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The final session

By Howard Glenn - posted Friday, 31 March 2006

On March 27, 2006, at 5.30pm Geneva time (2.30am Australian EST), the United Nations Commission on Human Rights closed its historic final session. After a fraction over 60 years in operation, the closure of the CHR was to a packed assembly hall at the Palais des Nations, and with mixed feelings from the government and non-government delegates present.

Just over two weeks days ago, the UN General Assembly adopted a resolution to create a new body, a Human Rights Council, which is supposed to enhance the importance of human rights in the international community, and overcome some of the problems that have made the CHR lose credibility in recent years. So the CHR needed to wind up, but maybe thought many, not quite this fast.

The mixed feelings involved recognition that the CHR needed to go; that it could have been given a better ending than a rushed procedural session not dealing with outstanding work; pride at its achievements; relief that we would not be going through the same again as in recent years; hopes that a new replacement body would be better; and fears that it would not.


In a brief 2 1/2 hour session, the chairperson of the commission, representatives of the different “blocs” and one representative of non-government organisations (NGOs) looked at some of the achievements of the CHR in its 60-year life. Most of the speeches were listened to politely, and frankly were indicative of some of the problems of the CHR.

With Morocco speaking for the African groups, Saudi Arabia for the Asian group and Azerbaijan for Eastern Europe, talk of the universality of human rights sounded a bit empty. They each agreed that the CHR had in recent years suffered from selectivity, double standards and politicisation, and then went on to demonstrate what these terms meant.

But then the Brazilian Ambassador speaking for Latin America and the Caribbean, and the Dutch for the West, outlined a vision for a stronger body starting to deal with substantive issues of human rights abuses right from its commencement, and with the West committing itself never to vote in a country to the new Human Rights Council that engaged in gross and systematic human rights abuses.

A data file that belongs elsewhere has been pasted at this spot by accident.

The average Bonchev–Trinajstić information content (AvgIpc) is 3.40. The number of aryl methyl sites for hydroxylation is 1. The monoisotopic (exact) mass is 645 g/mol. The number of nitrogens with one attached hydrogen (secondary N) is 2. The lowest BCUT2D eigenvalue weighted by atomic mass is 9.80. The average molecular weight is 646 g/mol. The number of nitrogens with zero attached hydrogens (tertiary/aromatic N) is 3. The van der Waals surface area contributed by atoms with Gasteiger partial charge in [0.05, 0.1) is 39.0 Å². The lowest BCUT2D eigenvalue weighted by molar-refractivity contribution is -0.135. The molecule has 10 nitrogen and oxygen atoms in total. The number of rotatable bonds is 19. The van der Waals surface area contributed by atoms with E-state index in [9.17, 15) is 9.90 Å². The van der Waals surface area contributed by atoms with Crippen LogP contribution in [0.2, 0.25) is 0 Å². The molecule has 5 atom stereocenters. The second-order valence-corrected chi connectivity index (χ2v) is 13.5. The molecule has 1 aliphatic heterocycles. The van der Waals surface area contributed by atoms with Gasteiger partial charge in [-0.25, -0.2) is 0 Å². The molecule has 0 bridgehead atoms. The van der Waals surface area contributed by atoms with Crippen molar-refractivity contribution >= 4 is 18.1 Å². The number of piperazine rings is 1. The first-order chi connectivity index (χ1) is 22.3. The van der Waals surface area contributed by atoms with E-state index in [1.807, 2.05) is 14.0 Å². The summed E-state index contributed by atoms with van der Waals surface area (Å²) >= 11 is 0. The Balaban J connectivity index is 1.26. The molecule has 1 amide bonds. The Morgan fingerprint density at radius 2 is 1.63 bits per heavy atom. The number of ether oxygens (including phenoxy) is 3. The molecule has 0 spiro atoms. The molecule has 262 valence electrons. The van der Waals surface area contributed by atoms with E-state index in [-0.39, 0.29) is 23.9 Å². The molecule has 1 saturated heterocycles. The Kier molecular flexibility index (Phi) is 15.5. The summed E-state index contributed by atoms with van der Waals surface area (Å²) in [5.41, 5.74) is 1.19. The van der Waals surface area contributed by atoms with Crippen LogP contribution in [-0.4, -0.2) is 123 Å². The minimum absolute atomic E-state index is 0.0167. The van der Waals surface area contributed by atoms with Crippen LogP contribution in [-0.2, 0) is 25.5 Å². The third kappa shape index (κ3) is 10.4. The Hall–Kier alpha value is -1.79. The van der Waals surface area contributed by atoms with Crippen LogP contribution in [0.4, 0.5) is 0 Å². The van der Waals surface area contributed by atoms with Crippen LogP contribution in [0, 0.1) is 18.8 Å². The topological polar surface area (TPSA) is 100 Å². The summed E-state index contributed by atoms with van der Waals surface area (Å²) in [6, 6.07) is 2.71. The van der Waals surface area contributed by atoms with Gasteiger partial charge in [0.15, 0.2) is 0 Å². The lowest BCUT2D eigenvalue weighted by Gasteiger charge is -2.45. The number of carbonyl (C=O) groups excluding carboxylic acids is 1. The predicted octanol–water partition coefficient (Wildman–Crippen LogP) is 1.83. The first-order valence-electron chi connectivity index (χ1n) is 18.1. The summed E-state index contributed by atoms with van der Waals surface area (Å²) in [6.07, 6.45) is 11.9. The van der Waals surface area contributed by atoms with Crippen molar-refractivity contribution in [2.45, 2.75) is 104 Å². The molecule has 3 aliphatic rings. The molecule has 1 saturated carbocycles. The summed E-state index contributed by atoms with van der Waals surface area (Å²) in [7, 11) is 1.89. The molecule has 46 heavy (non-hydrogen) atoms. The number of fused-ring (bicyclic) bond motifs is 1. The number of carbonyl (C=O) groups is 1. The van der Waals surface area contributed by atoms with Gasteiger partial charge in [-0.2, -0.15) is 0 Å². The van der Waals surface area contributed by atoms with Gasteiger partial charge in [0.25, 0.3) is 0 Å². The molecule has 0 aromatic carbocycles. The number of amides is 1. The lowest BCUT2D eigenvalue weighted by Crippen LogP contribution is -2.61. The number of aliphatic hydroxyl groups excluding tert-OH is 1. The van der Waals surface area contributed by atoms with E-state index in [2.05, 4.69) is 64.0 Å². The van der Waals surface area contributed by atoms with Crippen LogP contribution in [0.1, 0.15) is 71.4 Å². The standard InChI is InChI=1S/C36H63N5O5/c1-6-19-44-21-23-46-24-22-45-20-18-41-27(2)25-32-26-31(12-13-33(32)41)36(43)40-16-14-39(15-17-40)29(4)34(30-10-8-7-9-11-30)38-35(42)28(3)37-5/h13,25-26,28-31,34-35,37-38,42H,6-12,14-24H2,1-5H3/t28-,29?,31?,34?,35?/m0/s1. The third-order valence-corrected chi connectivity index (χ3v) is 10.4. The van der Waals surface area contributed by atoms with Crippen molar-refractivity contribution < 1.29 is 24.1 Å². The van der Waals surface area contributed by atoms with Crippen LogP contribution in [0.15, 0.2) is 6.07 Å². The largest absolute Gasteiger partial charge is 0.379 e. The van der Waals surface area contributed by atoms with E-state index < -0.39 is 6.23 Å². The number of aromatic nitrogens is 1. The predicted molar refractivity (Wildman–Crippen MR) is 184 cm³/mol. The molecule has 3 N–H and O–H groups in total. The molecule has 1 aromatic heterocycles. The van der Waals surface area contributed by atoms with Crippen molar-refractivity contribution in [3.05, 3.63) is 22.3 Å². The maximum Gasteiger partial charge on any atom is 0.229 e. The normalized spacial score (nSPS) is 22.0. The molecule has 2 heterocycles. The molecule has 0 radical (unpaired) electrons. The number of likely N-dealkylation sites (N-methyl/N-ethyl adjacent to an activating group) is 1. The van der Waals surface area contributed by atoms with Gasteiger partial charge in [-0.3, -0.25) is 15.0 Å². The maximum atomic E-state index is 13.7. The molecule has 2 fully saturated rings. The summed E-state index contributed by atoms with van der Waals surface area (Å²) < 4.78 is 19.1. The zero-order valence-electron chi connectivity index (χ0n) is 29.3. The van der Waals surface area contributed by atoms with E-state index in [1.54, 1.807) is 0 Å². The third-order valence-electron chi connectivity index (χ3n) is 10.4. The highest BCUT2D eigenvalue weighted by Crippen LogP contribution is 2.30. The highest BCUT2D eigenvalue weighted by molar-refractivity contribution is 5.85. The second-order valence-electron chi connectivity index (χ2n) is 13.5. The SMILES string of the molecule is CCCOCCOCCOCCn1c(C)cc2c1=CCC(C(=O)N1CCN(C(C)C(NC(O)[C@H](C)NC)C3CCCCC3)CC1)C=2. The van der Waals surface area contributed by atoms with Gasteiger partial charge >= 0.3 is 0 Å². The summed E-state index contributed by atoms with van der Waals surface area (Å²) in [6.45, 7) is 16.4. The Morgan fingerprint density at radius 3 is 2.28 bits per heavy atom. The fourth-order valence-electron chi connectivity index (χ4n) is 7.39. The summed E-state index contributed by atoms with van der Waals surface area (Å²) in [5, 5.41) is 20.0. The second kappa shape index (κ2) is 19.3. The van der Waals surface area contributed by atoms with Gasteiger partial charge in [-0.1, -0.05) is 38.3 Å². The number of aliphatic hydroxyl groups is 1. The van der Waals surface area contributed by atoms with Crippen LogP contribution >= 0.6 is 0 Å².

It fell to the sole NGO speaker - much to my pride an old friend and fellow Australian Chris Sidoti - to speak of the continued neglect by governments of the world of the human rights of many, and while refusing to speak for all NGOs, read a statement endorsed by 265, including Rights Australia - which outlined our hopes for the new Human Rights Council, to sustained applause.

To be fair, the new body will have a solid base to build on: the CHR is not given enough credit for its past work.

Fresh from the horrors of the World War II, the fledgling United Nations resolved to seek to define the standards of personal liberty and the inherent dignity of the human person. In 1946 it established a Commission on Human Rights, as a body subordinate to the Economic and Social Council. Australia was one of 17 countries that formed the first commission and started the process of developing the human rights standards which are so widely accepted today.


After negotiating and leading out with the revolutionary Universal Declaration of Human Rights, adopted by the General Assembly in 1948, the Commission on Human Rights has been the body responsible for creating:

  • the international covenant on civil and political rights;
  • the international covenant on economic social and cultural rights;
  • the convention on the elimination of all forms of racial discrimination;
  • the convention on the elimination of all forms of discrimination against women;
  • the convention on the rights of the child;
  • the convention against torture; and
  • a host of other contributions to international law.

So much of the language of human rights, the laws of countries throughout the world, and the protection of individuals from the excesses of states, have their origin in these documents, including Australia’s race, sex and privacy laws.

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About the Author

Howard Glenn leads lobby group Rights Australia Inc, was previously founder and national director of Australians for Just Refugee Programs, and brought the widest range of organisations and individuals together to challenge poor treatment of asylum seekers and refugees.

Formerly CEO of the National Australia Day Council, he was responsible for modernising national celebrations and the Australian of the Year Awards, and involving communities across Australia in debates on reconciliation, republic and national identity.

Howard was an adviser to the Minister for Aboriginal Affairs in the Hawke-Keating Governments, and had key involvement with Indigenous education policy, the response to the deaths in custody Royal Commission and the establishment of the reconciliation process. Outside government he has extensive community sector involvement, currently on human rights, HIV-AIDS, drug and alcohol issues. When not at a computer, Howard is a middle distance runner and a surf lifesaver.

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